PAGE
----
CityFibre would like to extend our heartfelt congratulations to the ten cities (Manchester, Birmingham, Bristol, Belfast, Newcastle, Leeds, Bradford, Edinburgh, Cardiff and London) receiving preliminary awards under the government’s £100m Super-Connected Cities fund. Today’s budget also contained encouraging confirmation that Central Government recognises the growing importance of world-class connectivity as a key element of economic development and revitalisation, in the form of a further commitment of £50m for a second wave of investment.

Whilst these developments are inarguably positive steps in the right direction, we are, frankly, disappointed at the absolute level of financial commitment relative to the sheer enormity of the challenge of deploying genuinely future-proof broadband infrastructure across the UK. While £150m is a considerable amount of investment, it pales in comparison to multi-billion pound rail projects promising unclear economic benefits over much longer time horizons. This disconnect suggests that government still fails to fully appreciate the transformative potential of a truly robust broadband infrastructure for the nation over the longer term, and is thus unwilling to commit a level of investment appropriate to the challenge at hand.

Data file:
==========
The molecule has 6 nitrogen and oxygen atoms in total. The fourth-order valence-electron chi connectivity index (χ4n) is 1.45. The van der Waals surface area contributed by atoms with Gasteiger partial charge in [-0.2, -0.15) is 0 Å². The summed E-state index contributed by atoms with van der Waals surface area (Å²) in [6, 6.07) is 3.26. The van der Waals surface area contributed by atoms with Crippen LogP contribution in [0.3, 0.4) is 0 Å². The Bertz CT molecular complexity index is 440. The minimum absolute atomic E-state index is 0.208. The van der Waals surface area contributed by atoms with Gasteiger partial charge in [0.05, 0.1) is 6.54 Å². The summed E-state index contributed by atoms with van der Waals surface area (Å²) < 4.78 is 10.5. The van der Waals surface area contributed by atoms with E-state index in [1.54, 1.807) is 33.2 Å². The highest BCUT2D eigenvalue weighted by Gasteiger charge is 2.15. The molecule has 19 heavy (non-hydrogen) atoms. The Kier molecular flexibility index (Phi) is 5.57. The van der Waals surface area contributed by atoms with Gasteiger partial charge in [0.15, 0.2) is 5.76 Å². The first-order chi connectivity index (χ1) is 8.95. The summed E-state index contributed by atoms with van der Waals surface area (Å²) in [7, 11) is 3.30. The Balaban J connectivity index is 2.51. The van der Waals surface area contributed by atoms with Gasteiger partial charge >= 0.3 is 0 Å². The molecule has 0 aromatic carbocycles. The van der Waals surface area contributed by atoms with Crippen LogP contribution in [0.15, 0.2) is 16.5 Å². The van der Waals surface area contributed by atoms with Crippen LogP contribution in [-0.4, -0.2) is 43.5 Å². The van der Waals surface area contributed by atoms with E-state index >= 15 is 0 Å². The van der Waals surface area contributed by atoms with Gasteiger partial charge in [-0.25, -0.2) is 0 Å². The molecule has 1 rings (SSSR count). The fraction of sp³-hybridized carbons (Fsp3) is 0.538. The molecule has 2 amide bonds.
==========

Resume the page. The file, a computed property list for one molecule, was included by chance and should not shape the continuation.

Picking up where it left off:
While this situation is lamentable, it confirms our long-held belief that the solution to the UK’s broadband problem is to be found in a multi-faceted investment approach involving new entrepreneurial capital, in addition to traditional sources of investment from both the private and public sectors. The funding gap to be filled is still simply too large for it to be otherwise, and today’s announcement, while welcomed, does little to alter that fact.

James Enck – Corporate Development – CityFibre

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